What are the highlights of your career?

I discovered chemistry early on in life and after a master’s degree in chemistry and chemical engineering at the Royal Institute of Technology (KTH) in Stockholm I was hired as a chemist for a pharmaceutical company.

Later I received a Cancer Research Scholarship which took me to the Karolinska Institute, working with cancer-inducing viruses which I found very fascinating. However, an old professor who had been granted the most important Swedish research grant in nanochemistry convinced me to let go of virology and start PhD Studies at KTH. I was attracted to the name of the research field and by the opportunity to explore new things. My work focused on developing novel methods of mass spectrometry.

Following this, I worked for the Swedish Defence Research Agency developing new detection methods for explosives and highly energetic substances. I also worked with the environmental remnants of war (oil, heavy metals, unexploded ordnances etc). Next, I was hired by another research institute to work on analytical chemistry of environmental research. I then joined WSP eight years ago.

My career has taken a rather curved path but I have picked up a lot of very solid knowledge along the way. Although my skills in gene cloning and solid phase fMOC-peptide synthesis etc. are probably from another era compared to the contemporary molecular biologist, knowledge is an easy burden to carry around!

What do you like the most about your role?

I am driven by learning and evolving in a field with a constantly changing perspective. From my previous experience, I feel very confident that I have the scientific and technical background to cope with most things thrown at me and seldom hesitate to accept new challenges. I am pleased to have leaders that give me freedom in developing new business strategies and services. 
What projects are you working on currently?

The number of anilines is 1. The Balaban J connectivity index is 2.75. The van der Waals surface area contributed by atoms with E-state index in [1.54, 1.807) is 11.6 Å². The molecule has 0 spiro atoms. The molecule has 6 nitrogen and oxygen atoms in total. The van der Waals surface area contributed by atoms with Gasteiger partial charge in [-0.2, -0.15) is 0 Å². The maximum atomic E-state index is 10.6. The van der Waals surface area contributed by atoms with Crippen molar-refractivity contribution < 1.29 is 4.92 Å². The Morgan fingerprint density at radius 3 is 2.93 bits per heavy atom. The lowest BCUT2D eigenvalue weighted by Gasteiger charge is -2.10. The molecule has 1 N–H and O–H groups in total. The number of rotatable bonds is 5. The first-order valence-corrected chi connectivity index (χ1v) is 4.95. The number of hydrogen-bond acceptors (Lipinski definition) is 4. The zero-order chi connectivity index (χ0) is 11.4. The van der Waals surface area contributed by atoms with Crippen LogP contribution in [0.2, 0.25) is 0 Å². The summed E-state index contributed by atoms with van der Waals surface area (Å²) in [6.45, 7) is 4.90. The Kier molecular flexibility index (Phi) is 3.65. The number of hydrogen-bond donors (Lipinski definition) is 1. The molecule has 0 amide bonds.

I am working a lot with contamination mapping of PFAS and the strategies of PFAS remediation in soil and water. I am also currently trying to develop services within the framework of international chemicals legislation compliance.

What are the main trends currently impacting your work?

I identified a main theme several years ago: the chemical society. Every human being on this planet is now surrounded by manmade chemicals, from the moment they are conceived to the end of their life. No generation before us has lived their entire life in this chemical cocktail. Of course, most of these chemicals will have an impact on the different biological processes. Therefore, the life cycle of a chemical - from raw material to product to waste - needs to be accompanied by a lot of data. This enables safe handling, precautionary measures, exposure-based waiving, analytical techniques for monitoring, and remediation methods when concentrations in the environment, in our houses or in our workplaces raise health concerns. The key trend is that the “new” contaminants are mostly polar, extremely persistent and biologically active at much lower toxicological thresholds than before.

How are client requirements evolving? Will continue to evolve in the future?

As environmental concerns become more complex, clients may have less detailed knowledge and insight into their key strategic environmental problems. For instance, complying with all legislations will soon become even more complex, especially with regards to chemicals and adjacent product legislation (pharmaceuticals, cosmetics, biocides, conflict minerals etc.). Key clients will need to rely on key consultants like WSP!

What project or event are you looking forward to in 2018?

All projects have their charm and novelty, it’s unfair to pick one! But in several places in Sweden, we have finalized extensive contamination mapping of PFAS and will now proceed to the remediation phase, which I’m very interested in.

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